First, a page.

Dresdale developed the project-based course for GCC in 2011 and has been teaching it as one of four or five Food and Farm Systems classes offered for the third time at the jail. She commended the students for overcoming public speaking and writing challenges as they’ve become passionate about improving the food system for themselves, their families and home communities — along with the possibility of continuing in college.

She said support is available from business development organizations and case workers who can help released inmates find temporary work in at the Greenfield Food Processing Center and on area farms. Plus, community organizations can help turn inmates’ projects into a reality. At the jail, there are sustainability, cooking and nutrition classes this winter, as well as the chance for some inmates to work in a new greenhouse and, with warmer weather ahead, in one of the jail’s gardens.

Donelan, at a Franklin County Chamber of Commerce breakfast last week, said, “This is the most wonderful collaboration in the commonwealth between a house of correction and a community college where incarcerated men can leave with college credits and then make the very easy transition to become college students, because I don’t want my men to be comfortable in a jail. I want them comfortable in a classroom.”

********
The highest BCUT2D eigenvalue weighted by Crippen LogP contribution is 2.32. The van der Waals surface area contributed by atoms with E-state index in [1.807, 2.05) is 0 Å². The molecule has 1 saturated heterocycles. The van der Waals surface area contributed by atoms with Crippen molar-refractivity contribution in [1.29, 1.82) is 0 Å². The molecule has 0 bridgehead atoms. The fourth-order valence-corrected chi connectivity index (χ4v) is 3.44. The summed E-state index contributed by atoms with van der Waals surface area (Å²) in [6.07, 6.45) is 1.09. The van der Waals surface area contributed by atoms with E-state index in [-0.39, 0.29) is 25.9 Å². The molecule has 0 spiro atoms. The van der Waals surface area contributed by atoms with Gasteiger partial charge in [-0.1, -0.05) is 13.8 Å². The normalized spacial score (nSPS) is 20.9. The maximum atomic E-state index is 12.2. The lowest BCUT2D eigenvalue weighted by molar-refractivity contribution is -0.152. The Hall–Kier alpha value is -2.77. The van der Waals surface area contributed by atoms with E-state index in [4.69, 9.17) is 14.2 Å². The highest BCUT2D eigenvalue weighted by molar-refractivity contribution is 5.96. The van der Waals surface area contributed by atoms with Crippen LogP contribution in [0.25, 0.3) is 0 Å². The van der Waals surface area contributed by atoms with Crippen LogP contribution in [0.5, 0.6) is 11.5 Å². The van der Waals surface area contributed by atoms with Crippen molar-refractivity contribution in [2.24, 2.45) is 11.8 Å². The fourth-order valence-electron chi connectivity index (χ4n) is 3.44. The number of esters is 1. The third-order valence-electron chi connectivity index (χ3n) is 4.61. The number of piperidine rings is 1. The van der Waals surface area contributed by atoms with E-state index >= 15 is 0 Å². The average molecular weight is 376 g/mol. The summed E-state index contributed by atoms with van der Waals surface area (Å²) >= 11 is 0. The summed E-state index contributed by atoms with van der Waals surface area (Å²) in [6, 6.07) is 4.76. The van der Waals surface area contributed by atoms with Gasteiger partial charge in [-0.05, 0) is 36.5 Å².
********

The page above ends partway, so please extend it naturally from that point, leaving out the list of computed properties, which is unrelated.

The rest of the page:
Ideas in action

An open letter read out loud from “Yarrow,” who had been skeptical about what he was learning in the course, helps put the lessons in perspective:

“Just up the street, a five-minute walk, is a farm … with a nice farm store, fresh veggies, fresh fruits, eggs, etc., open 7 days, 7 to 7, and yes, I was able to use my SNAP, my EBT card benefits, and for every dollar I spent I got a dollar back, so I can spend up to $40 a month. … I was truly impressed. Also if you want, you can donate money to the small farm and join the CSA. It was very cool talking to the farmer about the class in the jail. … I just wanted to share this with you ‘cause sometimes these ideas may sound off the wall or utopian, but once you see it at work, it is different.”

Balou said afterward, “This program definitely gives direction, and it has inspired me to take some time and think, as an individual, what my actions are and to reconsider whatever direction I was going into. The passion that (Dresdale) gives inspires me to do the same thing.”